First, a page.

How to Kick When Swimming
Swimming kicks help propel your movement through the water. Without proper technique and execution of kicking, your career as a competitive swimmer will be short. The flutter kick used in freestyle and backstroke, the dolphin kick performed when swimming butterfly and the breaststroke kick, also know as frog kick, must be learned, practiced and interwoven with the rest of your swim stroke for you to become an accomplished swimmer.
Position yourself 1 foot from the wall of the pool. Grasp the wall with both hands while allowing your body to float to the surface.
Extend your legs behind you with your toes pointed.
Kick with your legs straight and knees relaxed. Keep the strokes short and fast with your legs just barely under the surface of the water. According to Swim Magazine, you should flex your feet forward as much as possible as you kick the water so that your propulsion will be more pronounced.
Move away from the wall and begin your freestyle stroke. Concentrate on an even kicking rhythm that is roughly twice as fast as your arm strokes.
Rotate your body slightly from side to side as you use your upper legs to keep your kick going.
Practice your flutter kick lying on your back. Your backstroke kick should be almost the same as your freestyle kick with the difference being you are propelling yourself backward through the water as opposed to forward.
Grasp the wall of the pool and let your body float to the surface behind you.
Bring your legs together completely from your thighs to your feet. Point your toes.
Use your hips to begin kicking with your legs held together acting as a fin to push the water.
Undulate your body in an up and down motion as you continue to kick forcibly. PopSci Magazine advises you to imagine that you are cracking a whip as you move your body and kick with the "crack" beginning in the chest and moving completely through the toes.
Continue to practice dolphin kick using a kickboard until you are ready to put your kick together with the other butterfly components.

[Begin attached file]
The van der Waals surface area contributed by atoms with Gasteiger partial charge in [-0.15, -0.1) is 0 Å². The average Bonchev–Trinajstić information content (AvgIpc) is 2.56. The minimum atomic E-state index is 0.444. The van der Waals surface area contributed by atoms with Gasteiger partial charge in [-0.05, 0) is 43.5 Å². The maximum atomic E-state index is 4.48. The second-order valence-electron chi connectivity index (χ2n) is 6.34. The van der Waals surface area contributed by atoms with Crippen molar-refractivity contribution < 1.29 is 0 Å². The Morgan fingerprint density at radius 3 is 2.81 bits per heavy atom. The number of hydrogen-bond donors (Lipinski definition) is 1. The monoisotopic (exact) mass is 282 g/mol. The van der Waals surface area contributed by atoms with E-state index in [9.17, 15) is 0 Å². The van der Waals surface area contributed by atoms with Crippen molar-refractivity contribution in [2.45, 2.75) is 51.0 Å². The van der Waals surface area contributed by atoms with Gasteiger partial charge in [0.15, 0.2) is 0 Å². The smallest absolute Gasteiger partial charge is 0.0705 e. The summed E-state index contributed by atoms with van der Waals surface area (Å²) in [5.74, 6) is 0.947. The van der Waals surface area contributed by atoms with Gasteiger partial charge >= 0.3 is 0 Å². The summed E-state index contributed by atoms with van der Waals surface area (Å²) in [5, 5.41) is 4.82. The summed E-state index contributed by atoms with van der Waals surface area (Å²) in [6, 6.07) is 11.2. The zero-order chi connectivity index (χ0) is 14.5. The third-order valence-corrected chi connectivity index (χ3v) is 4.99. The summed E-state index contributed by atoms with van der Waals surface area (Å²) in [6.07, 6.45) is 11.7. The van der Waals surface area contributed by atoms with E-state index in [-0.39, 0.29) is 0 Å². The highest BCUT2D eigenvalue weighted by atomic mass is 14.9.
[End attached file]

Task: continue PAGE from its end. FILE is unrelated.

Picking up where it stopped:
Perform butterfly by propelling yourself via your dolphin kick as your arms perform the “key hole” motion and your body undulates through the water. While the dolphin kick is simple in itself, you must learn correct rhythm of matching it to the rest of your body as you swim butterfly.
Grasp the side of the pool with your hands and allow your body to float to the surface.
Position your legs straight out behind you and have them touching from your thighs to your feet with your toes pointed.
Bend your knees as if you are going to kick your bottom with your heel, allowing your feet to flex.
Kick your legs outward toward the opposite sides of the pool.
Bring your legs back into position straight behind you. Have your legs touching from your thighs to your feet with your toes pointed.
Continue practicing this kick on the wall until you are ready to incorporate it with the rest of your breast stroke.
Perform the breaststroke with a strong kick, remembering to pull with your arms, frog kick with your legs, and then glide with each stroke.
Practice kicking drills with a kickboard to strengthen your legs and perfect your technique.
Don’t kick from your knees when doing the flutter kick. Swim Magazine notes that this will create enough drag in the water to hinder your forward momentum.
- Practice kicking drills with a kickboard to strengthen your legs and perfect your technique.
- Don’t kick from your knees when doing the flutter kick. Swim Magazine notes that this will create enough drag in the water to hinder your forward momentum.
Lisa Mooney has been a professional writer for more than 18 years. She has worked with various clients including many Fortune 500 companies such as Pinkerton Inc. She has written for many publications including Woman's World, Boy's Life and Dark Horizons. Mooney holds bachelor's degrees in both English and biology from the University of North Carolina at Charlotte.